Alpha JWC Ventures

JWC Ventures has a strong Indonesia focus and they invest in both early and growth stage technology companies. It is co-founded by Chandra Tjan, Jefrey Joe and Will Ongkowidjaja, all of which have a wealth of experience in different industries including entrepreneurship and financial services. While most of the startups within the investment portfolio are from Indonesia, JWC Ventures have also funded startups across Asia and the United States.


Mountain Kejora Ventures

Mountain Kejora is a venture capital with a focus on technology companies with a joint venture with Mountain Partners AG in Zurich, Switzerland. Their portfolio includes prominent Indonesian startups such as compare88 and Qerja. They also feature a early stage accelerator – Ideabox, backed by Ooredoo Group and Indosat, a 120-day program which provides startups with up to $30,000.



Businesses in Indonesia has long been restricted by red tape. In September 2015, President Joko Widodo announced a relaxation of business regulations in order to attract foreign investments and help businesses flourish. 89 regulations were said to be simplified or removed, which were said to have hindered businesses and investments in the past, including business licensing and trading permits. For months to come, before the end of 2015, more deregulation would follow.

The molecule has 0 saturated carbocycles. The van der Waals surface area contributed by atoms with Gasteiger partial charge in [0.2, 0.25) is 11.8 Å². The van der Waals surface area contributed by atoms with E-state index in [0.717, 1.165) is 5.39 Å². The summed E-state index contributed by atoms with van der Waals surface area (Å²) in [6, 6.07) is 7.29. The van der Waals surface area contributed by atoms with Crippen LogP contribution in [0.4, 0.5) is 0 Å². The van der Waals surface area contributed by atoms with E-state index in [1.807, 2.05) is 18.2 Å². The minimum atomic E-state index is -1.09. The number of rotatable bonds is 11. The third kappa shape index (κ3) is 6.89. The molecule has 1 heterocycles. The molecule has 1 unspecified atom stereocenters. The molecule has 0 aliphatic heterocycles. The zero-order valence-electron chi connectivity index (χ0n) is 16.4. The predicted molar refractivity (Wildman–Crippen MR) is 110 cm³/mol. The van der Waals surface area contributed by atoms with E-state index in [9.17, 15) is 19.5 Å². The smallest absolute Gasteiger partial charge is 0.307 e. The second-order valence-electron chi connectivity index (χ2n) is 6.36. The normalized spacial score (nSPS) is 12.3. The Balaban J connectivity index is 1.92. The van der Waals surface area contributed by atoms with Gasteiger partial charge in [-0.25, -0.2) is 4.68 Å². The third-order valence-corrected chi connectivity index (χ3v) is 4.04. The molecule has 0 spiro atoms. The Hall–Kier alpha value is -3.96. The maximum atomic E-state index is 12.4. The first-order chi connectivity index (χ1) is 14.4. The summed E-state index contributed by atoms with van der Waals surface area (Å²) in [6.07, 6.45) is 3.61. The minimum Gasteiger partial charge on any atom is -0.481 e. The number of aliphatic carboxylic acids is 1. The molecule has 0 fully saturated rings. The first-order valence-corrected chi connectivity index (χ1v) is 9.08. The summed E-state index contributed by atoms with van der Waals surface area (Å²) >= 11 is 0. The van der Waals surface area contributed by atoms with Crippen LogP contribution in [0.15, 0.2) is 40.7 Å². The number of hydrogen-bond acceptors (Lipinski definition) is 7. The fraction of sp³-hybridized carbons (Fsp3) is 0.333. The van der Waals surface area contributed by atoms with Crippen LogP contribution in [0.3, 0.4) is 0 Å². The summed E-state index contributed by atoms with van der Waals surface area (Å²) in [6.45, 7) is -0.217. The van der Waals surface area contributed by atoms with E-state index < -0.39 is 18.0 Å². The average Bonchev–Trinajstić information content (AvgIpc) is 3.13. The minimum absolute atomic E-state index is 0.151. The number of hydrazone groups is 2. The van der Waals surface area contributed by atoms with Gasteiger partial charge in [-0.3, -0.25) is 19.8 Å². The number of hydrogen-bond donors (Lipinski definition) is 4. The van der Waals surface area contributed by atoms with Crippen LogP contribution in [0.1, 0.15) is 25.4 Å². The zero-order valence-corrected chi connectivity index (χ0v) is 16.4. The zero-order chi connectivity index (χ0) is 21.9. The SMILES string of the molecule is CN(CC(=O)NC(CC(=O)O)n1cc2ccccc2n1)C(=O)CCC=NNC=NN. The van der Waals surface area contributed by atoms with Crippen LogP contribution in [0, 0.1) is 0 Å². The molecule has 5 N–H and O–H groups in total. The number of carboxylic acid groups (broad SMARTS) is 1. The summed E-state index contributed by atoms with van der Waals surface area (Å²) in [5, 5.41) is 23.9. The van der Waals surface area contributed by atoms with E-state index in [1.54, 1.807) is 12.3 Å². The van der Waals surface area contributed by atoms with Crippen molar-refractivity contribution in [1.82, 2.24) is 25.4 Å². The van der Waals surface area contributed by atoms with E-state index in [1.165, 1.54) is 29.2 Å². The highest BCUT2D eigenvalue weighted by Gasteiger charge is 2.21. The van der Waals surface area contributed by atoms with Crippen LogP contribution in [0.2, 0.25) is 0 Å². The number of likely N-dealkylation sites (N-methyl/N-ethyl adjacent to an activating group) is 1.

In March 2015, new regulations in Indonesia has enabled digital financial services, a big step forward for the fintech space in the country. E-money licenses were given out in the past however due to tight restrictions and fragmentation, banks were not able to gain traction.

A new regulator was introduced in December 2013, called the Otoritas Jasa Keuangan (OJK). The model is similar to the ones in the UK and Australia which separates monetary policy from prudential regulations. The OJK was formed to complement Bank Indonesia, the central bank, with a focus on additional areas such as fintech. With the formation of OJK, segments such as digital wallets and P2P payments are garnering more support and attention.


What’s next?

Indonesia has not always been within the radar for technology-focused companies, and especially not in the fintech segment. Investors have been ‘bullish’ on Indonesian fintech startups with most of them still at early or growth stages in Indonesia, none of which have investments past the Series A stage.

However, we have seen big adjustments in government regulations in the last 3 years as well as the slow but solid growth in numbers of startups. With a population of over 250 million, Indonesia is looking at an unbanked population of about 110 million, which is over 40%. There is a massive untapped segment yet to be realised by companies. Plus, with the staggering wealth gap in the country, there are plenty of opportunities within fintech to create a positive social impact on the 28.6 million (10% of total population) Indonesians living below the poverty line.